This is the time of the year when the office begins to receive calls regarding what to do about ice cover on putting greens. Any late November or early December ice has been buried under a deep layer of snow for nearly 40 days. With each passing day without a traditional "January thaw" we approach that magical number of ice days that ultimately results in death or severe injury toPoa annua.
Keep in mind that there are no absolutes when it comes to winter injury. All the Poa doesn’t live under ice for 70 days and then die at the stroke of midnight on the 71 st day. On the other hand, you had better plan on buying seed or sod for your Poa green when solid Thanksgiving ice is still around on Valentine’s Day.
More often than not, my advice during January is to sit tight for at least a few more weeks and let nature take its course. The risk of removing ice from greens during early January is the potential injury of exposing turf to wind and frigid temperatures. Granted, ice cover can eventually cause injury toPoa annua, but it still provides the turf very effective protection from wind desiccation. Furthermore, prolonged exposure to wind and low temperatures will kill the Poa and the bentgrass on the putting surface. I would rather enter the season with half a putting green versus no green at all.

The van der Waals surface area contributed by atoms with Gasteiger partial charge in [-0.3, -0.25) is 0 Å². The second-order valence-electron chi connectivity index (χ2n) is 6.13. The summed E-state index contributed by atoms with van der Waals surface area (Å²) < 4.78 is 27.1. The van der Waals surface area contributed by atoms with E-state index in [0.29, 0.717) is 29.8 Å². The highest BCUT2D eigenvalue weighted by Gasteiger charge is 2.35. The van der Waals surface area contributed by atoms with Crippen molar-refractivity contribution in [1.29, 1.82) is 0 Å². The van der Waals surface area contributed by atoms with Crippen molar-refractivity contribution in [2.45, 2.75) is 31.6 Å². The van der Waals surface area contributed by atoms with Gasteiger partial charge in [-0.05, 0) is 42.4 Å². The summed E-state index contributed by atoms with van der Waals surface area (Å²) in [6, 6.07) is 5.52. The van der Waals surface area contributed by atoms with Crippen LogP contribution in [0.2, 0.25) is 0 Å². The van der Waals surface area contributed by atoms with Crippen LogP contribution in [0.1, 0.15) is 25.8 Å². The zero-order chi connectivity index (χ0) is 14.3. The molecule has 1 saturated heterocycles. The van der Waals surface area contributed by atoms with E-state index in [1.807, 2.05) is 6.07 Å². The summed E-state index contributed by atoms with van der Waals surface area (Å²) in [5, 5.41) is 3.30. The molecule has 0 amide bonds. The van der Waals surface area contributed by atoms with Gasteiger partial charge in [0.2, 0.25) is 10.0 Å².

The ideal scenario would be to remove ice just prior to a significant snowfall, but I wouldn’t be willing to put my job in the hands of those who predict the weather. Another option is to remove ice and then blow or shovel the adjacent snow back on to the exposed turf, which is much easier said than done.
It’s never easy to sit tight this time of the year when the crew at a nearby course begins to remove ice from greens, but with the coldest weather of winter to come, it may well be the lesser of two evils.
S ource: Bob Vavrek, email@example.com or 262-797-8743